The hAT family: a versatile transposon group common to plants, fungi, animals, and man

Chromosoma. 2001 Apr;110(1):1-9. doi: 10.1007/s004120000118.

Abstract

Transposons are ubiquitous mobile genetic elements found in all eu- and prokaryotic cells. The first transposon identified, the maize Activator element, belongs to the hAT family. hAT transposons have been identified in most eukaryotic lineages, including plants, fungi, animals and even man. The basic structural and functional features of this transposon family and its phylogenetic roots are discussed in detail, including a phylogenetic tree deduced from the amino acid sequence of the most conserved part of the transposon-encoded transposase. Emphasis is given to the use of hAT transposons as tools for gene tagging and insect transformation as well as to their biological function, i.e. are they selfish DNA, beneficial companions, or even both?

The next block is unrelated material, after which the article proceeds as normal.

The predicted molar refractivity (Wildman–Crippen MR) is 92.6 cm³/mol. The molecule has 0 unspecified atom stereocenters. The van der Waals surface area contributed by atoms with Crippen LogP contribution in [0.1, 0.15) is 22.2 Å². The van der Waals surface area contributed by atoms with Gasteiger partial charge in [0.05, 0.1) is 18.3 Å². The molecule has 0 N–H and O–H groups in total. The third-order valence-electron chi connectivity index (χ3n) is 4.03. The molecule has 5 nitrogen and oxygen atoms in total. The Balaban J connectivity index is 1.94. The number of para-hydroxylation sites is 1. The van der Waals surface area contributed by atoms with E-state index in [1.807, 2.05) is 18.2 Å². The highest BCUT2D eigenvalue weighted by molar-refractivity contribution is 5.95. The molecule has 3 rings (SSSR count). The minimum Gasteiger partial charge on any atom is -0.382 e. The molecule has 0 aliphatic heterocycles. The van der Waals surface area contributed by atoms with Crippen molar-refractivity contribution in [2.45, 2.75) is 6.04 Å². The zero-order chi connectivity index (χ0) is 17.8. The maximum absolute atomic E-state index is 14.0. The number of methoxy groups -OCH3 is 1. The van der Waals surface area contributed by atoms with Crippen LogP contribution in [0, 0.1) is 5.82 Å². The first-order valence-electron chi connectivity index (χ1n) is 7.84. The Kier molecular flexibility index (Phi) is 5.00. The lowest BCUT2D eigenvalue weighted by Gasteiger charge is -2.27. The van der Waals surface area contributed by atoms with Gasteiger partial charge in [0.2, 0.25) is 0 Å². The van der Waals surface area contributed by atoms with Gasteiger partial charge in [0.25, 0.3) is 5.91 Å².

Publication types

  • Research Support, Non-U.S. Gov't
  • Review

MeSH terms

  • Amino Acid Sequence
  • Animals
  • DNA Transposable Elements / genetics*
  • Evolution, Molecular
  • Fungi / genetics
  • Humans
  • Molecular Sequence Data
  • Phylogeny
  • Plants / genetics
  • Sequence Homology, Amino Acid
  • Transposases / genetics

Substances

  • DNA Transposable Elements
  • Transposases